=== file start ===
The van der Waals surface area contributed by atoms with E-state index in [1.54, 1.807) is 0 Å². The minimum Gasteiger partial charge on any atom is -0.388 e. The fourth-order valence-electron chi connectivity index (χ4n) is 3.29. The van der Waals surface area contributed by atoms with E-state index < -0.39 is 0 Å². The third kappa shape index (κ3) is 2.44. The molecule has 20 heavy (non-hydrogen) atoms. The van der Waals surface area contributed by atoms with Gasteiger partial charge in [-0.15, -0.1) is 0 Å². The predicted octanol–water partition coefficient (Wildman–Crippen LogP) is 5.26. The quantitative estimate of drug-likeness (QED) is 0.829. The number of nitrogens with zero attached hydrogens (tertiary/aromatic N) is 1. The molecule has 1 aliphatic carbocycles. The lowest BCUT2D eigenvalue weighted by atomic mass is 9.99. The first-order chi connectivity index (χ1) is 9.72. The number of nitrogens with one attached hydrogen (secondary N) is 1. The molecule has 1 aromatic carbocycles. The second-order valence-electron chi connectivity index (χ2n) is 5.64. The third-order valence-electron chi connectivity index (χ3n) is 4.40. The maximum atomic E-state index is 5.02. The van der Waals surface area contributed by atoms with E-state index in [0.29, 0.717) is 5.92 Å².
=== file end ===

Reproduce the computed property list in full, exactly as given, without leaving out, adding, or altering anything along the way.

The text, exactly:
The van der Waals surface area contributed by atoms with E-state index in [1.54, 1.807) is 0 Å². The minimum Gasteiger partial charge on any atom is -0.388 e. The fourth-order valence-electron chi connectivity index (χ4n) is 3.29. The van der Waals surface area contributed by atoms with E-state index < -0.39 is 0 Å². The third kappa shape index (κ3) is 2.44. The molecule has 20 heavy (non-hydrogen) atoms. The van der Waals surface area contributed by atoms with Gasteiger partial charge in [-0.15, -0.1) is 0 Å². The predicted octanol–water partition coefficient (Wildman–Crippen LogP) is 5.26. The quantitative estimate of drug-likeness (QED) is 0.829. The number of nitrogens with zero attached hydrogens (tertiary/aromatic N) is 1. The molecule has 1 aliphatic carbocycles. The lowest BCUT2D eigenvalue weighted by atomic mass is 9.99. The first-order chi connectivity index (χ1) is 9.72. The number of nitrogens with one attached hydrogen (secondary N) is 1. The molecule has 1 aromatic carbocycles. The second-order valence-electron chi connectivity index (χ2n) is 5.64. The third-order valence-electron chi connectivity index (χ3n) is 4.40. The maximum atomic E-state index is 5.02. The van der Waals surface area contributed by atoms with E-state index in [0.29, 0.717) is 5.92 Å².